4.0 : “slightly annoying”
3.0 : “annoying”
2.0 : “very annoying”
1.0 : “totally crap”

If exceptionally one encoding appeared as corresponding to “perceptible but not annoying” I’ve put the slider on 4.9, which means “5.0”; if the quality was superior to this state, I wrote the exact notation in comments. A transparent encoding obtained 6.0.
When the tests were finished, I’ve removed one point to all notation. 6.0 became 5.0, 3.4 -> 2.4 and 1.0 were transformed in a shameful 0.0! By doing it, I maintain the usual scale; only change is therefore a lower floor, corresponding to an exceptionally bad quality.
The redefinition of the quality scale could directly be redefined with Schnofler’s ABC/HR software, but apparently the tester have to type the description for each new test (did I miss an option?); it was faster for me to do this small mental exercise rather than typing more than 200 time the same content wink.gif

Now, the pools !
Go to the top of the page
+Quote Post
Start new topic
post Jul 12 2005, 17:16
Post #2

Group: Members (Donating)
Posts: 3474
Joined: 7-November 01
From: Strasbourg (France)
Member No.: 420

Back to the upcoming MP3 96 kbps Pool.

I have encoded the second group of 35 various samples, and bitrate was significantly higher than the average one obtained with the classical group.

iTunes classical = 100 kbps
iTunes various = 104 kbps
=> with iTunes, the bitrate for the second group is within the +/- 10% tolerence I've fixed. VBR is possible I'd say

Audition q30 classical = 96 kbps
Audition q30 various = 112 kbps
=> with Audition, the bitrate for the second group is 20% higher than the target bitrate. Even if I admit that the average bitrate for these 35 short samples doesn't entirely correspond the the average bitrate of full albums, it's clearly too high.

As a consequence, I've lowered the setting to VBR q20. Lowpass is automatically adjusted, but doesn't significantly drop (from 14780 to 14440 Hz). Bitrate:
Audition q20 classical = 89 kbps
Audition q20 various = 102 kbps
=> bitrate is now within the acceptable range for both group. However, bitrate for classical now reaches the critical limit of 87 kbps (96kbps -10%) and is not fully comparable with the bitrate obtained with iTunes (100 kbps).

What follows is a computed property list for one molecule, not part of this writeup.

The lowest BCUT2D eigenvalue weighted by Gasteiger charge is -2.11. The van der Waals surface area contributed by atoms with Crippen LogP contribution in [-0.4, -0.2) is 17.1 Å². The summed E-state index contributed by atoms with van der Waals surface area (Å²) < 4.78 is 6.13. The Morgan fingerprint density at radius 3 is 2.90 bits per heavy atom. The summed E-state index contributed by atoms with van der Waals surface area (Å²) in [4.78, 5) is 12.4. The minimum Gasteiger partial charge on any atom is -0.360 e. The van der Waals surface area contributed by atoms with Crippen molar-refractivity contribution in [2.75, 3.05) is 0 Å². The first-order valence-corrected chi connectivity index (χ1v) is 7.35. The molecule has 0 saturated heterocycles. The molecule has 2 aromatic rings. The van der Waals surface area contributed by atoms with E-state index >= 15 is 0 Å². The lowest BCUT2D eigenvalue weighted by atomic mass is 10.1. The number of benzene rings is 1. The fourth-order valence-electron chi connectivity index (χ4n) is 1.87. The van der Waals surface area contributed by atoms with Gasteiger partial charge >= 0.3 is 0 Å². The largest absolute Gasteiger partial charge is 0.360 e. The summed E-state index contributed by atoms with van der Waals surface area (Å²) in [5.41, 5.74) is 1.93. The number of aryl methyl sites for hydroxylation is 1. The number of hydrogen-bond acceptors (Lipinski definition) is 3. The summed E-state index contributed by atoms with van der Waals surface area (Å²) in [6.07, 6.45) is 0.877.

Then I've tried VBR q25. It's a manual preset, and there's no defaulted lowpass value for manual VBR setting. I've therefore choose 14600 Hz. Bitrate:
Audition q25 classical = 92 kbps
Audition q25 various = 107 kbps
=> excessive deviation with the second group (+11...12%)

At this stage, I have four possibilities:

1/ Using Q20: bitrate is OK for group2, bitrate is OK for group1 but too low when compared to iTunes at 100 kbps.
2/ Using Q25: bitrate is OK for classical, but is too high for group2
3/ Trying Q22..23 in order to obtain an unlikely better compromise
=> in all cases, the selected setting can't be the optimal one for none of both musical category.

4/ Using two different settings for the two different groups.
To me, this possibility makes sense. As someone planning to encode classical only, I won't choose anything else than VBR Q30 which match the desired bitrate. If someone plan to encode something different, he won't probably happy with Q30 (~110 kbps) and will certainly go for Q20, and even maybe a slightly lower setting.
The dual bitrate problem will also occur with other listening tests. All VBR encoders can't output the same bitrate with different kind of samples. It can be experienced with faac, Nero AAC, Lame MP3, Fhg MP3, MPC, WMA9 and WMA9Pro. In all case, I will have to make compromises which probably not correspond to the users' choices. Using two different settings (each one corresponding to the rational choice of someone listening to either "various music" [yes, the concept sucks] or "classical music"].

I could also play a dangerous game: testing iTunes and Audition VBR encodings at an excessive bitrate, cross my finger and hope to see LAME win. The scenario is possible I'd say. iTunes has clearly no chance to pass the pool even with a winning bitrate; but I'm less confident with a contender such as Audition.